Border conditions of transitional housing: centering the lived experience of residents.
Reflections on social innovation from a UK case study.
Local governments in the UK are experimenting with innovative modular housing solutions - as a way to provide transitional accommodation for the most vulnerable amidst an unending housing crisis. Praised as a quick if not temporary fix, such solutions are often appraised for their sustainability performance, yet their impact on residents lives and socio-technical legacy remains unclear. This paper is envisaged as a first step in unpacking residents' perceptions of comfort in the transitional setting - at the frontier of housing precarity - across boundaries of outdoor and indoor spaces. A conceptual contribution, it focuses on the relationship between expectations of design and delivery, dignity and resilience for end-users; with research methods involving two phases of discovery and reflection.
The initial phase was based on narrative methods that explored perceptions of comfort involving eight residents living in a modern methods of construction (MMC) development built in 2020 in England. The second phase involved recorded dialogues and reflections between the authors on the socio-political dimensions embodied within the research insights gained in phase one. Through a dialectical exchange, and co-analysis of an assemblage of concepts in literature review and in the field, a set of reflections emerged. The outcomes of both phases led to two key findings. First, the research helps articulate expectations of comfort as embodied between diverse social boundary transitions experienced through different spatial scales (outdoor and indoor, macro and micro). So far literature on perceptions of comfort has tended to focus on specific settings - indoor or outdoor with transitions and boundaries viewed mainly through a physiological rather than social lens. Second, the paper emphasises the need for qualitative indicators, to appraise social innovation in the built environment, beyond performative examples.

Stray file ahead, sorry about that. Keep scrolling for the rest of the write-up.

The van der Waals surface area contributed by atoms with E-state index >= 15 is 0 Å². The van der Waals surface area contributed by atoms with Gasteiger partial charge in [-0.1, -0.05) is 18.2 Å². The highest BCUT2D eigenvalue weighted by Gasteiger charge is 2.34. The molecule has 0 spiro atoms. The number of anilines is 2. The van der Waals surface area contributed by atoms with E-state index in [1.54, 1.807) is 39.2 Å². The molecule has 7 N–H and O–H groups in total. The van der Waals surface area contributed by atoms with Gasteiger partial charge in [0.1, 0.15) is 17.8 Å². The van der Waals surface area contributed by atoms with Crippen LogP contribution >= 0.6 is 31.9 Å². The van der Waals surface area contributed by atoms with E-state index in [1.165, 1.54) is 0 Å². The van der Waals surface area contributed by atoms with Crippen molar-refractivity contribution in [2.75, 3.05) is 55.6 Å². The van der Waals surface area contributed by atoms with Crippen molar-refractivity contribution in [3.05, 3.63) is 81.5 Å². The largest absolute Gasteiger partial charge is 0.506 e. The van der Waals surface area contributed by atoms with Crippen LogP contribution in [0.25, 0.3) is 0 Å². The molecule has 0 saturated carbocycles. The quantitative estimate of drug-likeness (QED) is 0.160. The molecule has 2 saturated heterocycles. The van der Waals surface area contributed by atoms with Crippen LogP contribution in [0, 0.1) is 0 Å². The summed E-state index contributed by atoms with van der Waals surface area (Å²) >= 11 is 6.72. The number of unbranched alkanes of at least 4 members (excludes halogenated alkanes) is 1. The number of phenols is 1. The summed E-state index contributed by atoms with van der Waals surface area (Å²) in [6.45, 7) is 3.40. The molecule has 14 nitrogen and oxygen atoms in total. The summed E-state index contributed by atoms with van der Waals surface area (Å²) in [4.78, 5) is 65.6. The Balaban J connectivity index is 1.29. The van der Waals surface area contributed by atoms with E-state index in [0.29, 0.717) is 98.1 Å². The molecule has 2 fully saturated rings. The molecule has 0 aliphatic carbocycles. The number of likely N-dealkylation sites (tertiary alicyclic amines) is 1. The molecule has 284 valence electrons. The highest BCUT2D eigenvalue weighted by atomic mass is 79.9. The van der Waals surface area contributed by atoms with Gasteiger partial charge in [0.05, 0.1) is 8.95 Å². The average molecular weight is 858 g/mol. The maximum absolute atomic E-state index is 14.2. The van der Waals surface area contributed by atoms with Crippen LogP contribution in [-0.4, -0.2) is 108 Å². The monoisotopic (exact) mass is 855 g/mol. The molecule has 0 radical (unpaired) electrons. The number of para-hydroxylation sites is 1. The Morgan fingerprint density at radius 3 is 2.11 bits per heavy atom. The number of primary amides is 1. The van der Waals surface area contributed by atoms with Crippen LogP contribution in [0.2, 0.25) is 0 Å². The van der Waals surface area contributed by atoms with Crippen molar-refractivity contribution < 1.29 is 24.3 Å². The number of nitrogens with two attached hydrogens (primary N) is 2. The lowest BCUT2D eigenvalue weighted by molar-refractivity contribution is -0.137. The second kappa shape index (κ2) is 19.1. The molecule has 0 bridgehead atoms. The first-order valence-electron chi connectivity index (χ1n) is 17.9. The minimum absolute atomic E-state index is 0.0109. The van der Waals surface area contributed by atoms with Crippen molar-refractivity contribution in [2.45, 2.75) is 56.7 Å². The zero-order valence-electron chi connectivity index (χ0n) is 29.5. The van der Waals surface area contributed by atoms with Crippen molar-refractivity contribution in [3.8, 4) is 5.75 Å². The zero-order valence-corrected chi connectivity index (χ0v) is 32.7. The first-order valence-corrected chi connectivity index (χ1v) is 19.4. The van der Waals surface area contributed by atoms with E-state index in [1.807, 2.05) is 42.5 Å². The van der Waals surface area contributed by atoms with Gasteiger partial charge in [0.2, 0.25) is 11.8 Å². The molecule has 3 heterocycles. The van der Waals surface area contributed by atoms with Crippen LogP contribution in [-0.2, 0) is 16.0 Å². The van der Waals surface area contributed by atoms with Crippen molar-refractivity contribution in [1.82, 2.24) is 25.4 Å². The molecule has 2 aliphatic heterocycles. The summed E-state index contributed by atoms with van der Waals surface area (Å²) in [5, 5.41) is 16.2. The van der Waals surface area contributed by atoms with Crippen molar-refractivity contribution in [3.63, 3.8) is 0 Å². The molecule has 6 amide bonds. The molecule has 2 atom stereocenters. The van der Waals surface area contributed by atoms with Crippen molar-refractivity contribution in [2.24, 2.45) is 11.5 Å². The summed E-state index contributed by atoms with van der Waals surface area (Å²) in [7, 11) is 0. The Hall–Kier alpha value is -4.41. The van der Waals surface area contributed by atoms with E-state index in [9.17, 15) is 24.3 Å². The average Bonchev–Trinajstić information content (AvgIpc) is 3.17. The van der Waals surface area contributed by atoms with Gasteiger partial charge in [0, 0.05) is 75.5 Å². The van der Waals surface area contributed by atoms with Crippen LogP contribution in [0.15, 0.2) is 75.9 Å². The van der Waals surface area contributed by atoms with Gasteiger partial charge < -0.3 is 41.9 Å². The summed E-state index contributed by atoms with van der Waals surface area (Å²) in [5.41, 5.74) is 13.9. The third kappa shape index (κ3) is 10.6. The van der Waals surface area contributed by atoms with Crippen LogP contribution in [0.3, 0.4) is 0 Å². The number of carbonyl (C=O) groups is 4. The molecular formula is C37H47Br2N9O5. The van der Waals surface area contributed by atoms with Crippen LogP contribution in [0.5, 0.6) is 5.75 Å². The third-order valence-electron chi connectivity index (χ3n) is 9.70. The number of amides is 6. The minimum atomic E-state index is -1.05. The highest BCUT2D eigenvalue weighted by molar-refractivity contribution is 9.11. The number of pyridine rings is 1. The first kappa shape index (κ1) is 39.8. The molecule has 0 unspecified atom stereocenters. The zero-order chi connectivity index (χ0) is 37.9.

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Copyright (c) 2023 Donagh Horgan, Sonja Oliveira
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